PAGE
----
Herd of wild bison living in Oregon’s Eagle Cap Wilderness

Their origin is not known-

The Eagle Cap Wilderness in the Wallowa Mountains is large and rugged. It’s in extreme NE Oregon near Washington and Idaho. This herd of 25 bison is of unknown origin. What a happy discovery!

The Eagle Cap Wilderness,  the nearby Wenaha-Tucannon Wilderness and areas in Oregon’s Blue Mountains are also where the state’s wolves live.

Wild herd of bison roams base of Wallowa Mountains in Oregon. Richard Cockle. The Oregonian

One of my photos of the Eagle Cap Wilderness.

33 Responses to “Herd of wild bison living in Oregon’s Eagle Cap Wilderness”

  1. Savebears Says:

    Wow!

    This is a very interesting development!

  2. Phil Says:

    I find it quite difficult to believe that no one saw a few or so bison escaping to Oregon. Maybe it is possible, but what are the odds? Now, someonw wants to buy these bison because no one else is claiming them to be theirs? I understand Oregon law does not claim them as wild animals, but why not have expert bison biologists do a little research and see if they can help in changing the law a bit?

    • bret Says:

      phil, if you sent any time in the cap or read the article you would not fin it difficult to believe.

      • Phil Says:

        Sorry bret, but I have never been in that area.

      • Savebears Says:

        As Gomer Pyle used to say…Surprise, Surprise, Surprise!

      • jon Says:

        sb, nice weather in mt today huh? 50s?

      • jon Says:

        sb, if a wolf hunting season happens in MT which I think it will, it will happen in the fall september correct? How long will the season be? 7 months like Idaho?

      • Savebears Says:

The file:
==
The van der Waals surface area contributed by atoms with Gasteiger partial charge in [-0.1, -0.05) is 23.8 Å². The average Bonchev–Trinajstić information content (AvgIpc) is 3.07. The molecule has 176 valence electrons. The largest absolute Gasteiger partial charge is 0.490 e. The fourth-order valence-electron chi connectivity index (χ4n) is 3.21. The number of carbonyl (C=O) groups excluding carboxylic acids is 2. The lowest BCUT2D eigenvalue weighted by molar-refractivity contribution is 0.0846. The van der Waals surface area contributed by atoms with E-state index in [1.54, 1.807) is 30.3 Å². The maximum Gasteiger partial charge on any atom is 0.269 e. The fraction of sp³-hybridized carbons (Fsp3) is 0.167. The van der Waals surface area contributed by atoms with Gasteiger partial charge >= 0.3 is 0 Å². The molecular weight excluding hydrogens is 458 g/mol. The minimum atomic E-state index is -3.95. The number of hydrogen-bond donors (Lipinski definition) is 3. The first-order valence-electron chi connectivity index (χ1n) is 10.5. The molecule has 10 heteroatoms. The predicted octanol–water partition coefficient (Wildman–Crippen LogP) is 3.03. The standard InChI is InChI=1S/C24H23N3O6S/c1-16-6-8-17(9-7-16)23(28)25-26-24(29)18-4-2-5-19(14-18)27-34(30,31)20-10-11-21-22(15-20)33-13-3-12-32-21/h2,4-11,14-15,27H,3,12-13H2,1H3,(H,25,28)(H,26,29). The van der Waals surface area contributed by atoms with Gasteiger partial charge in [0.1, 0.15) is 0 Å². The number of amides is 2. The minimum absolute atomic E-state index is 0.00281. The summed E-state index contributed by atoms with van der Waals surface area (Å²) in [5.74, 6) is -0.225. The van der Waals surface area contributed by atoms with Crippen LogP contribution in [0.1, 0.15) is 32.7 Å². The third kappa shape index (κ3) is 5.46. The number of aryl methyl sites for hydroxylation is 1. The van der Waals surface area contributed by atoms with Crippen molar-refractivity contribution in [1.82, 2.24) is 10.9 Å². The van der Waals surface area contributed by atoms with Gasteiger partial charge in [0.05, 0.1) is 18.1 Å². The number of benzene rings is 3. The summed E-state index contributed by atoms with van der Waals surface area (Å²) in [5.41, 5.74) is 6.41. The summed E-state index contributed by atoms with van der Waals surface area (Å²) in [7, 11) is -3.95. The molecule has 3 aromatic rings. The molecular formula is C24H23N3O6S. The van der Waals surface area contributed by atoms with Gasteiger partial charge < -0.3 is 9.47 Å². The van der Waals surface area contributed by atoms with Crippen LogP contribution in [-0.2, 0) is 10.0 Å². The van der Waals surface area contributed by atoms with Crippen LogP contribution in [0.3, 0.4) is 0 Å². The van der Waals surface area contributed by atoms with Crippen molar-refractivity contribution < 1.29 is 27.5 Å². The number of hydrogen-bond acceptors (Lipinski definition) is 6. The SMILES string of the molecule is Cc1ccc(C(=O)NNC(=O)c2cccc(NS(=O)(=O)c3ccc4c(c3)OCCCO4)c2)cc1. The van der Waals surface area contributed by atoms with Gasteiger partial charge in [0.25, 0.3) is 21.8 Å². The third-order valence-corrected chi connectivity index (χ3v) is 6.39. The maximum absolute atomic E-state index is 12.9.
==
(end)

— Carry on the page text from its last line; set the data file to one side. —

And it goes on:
Jon,

        Yes the weather was nice today, I didn’t spend much time outside, I am remodeling a bathroom for my wife. And I don’t know if a season is held when it will be held..or how long it will be..

  3. Nancy Says:

    +They are private property and considered domestic animals — similar to peacocks and llamas, said Rodger Huffman, spokesman for the Oregon Department of Agriculture’s Animal Health and Identification Division+

    Such a shame they are classified this way. Native wildlife returning by what ever means……. lets hope they can get a plan together that benefits THEIR continued existence in what use to be THEIR native lands.

    • Savebears Says:

      Based on Oregon law, not they are not private property…as they are not being claimed, the argument can be made they are actually a wild herd. When I make my phone calls in the AM, I will specifically point that out to them!

  4. ProWolf in WY Says:

    That is very interesting they are unclaimed. That would be great if the population was allowed to grow.

  5. william huard Says:

    Wouldn’t that be something if wolves were allowed to hunt their natural prey like they did before the jolly rancher came along

    • ProWolf in WY Says:

      Yes it would. Now if only some grizzlies could migrate there…

      • william huard Says:

        If that happened we would almost have a complete ecosystem. Did you read the posts from the idiots saying they were going in to get them some bison meat? It almost makes you not want to make these things available to the yahoos that want to fu^& up everything in nature

    • Savebears Says: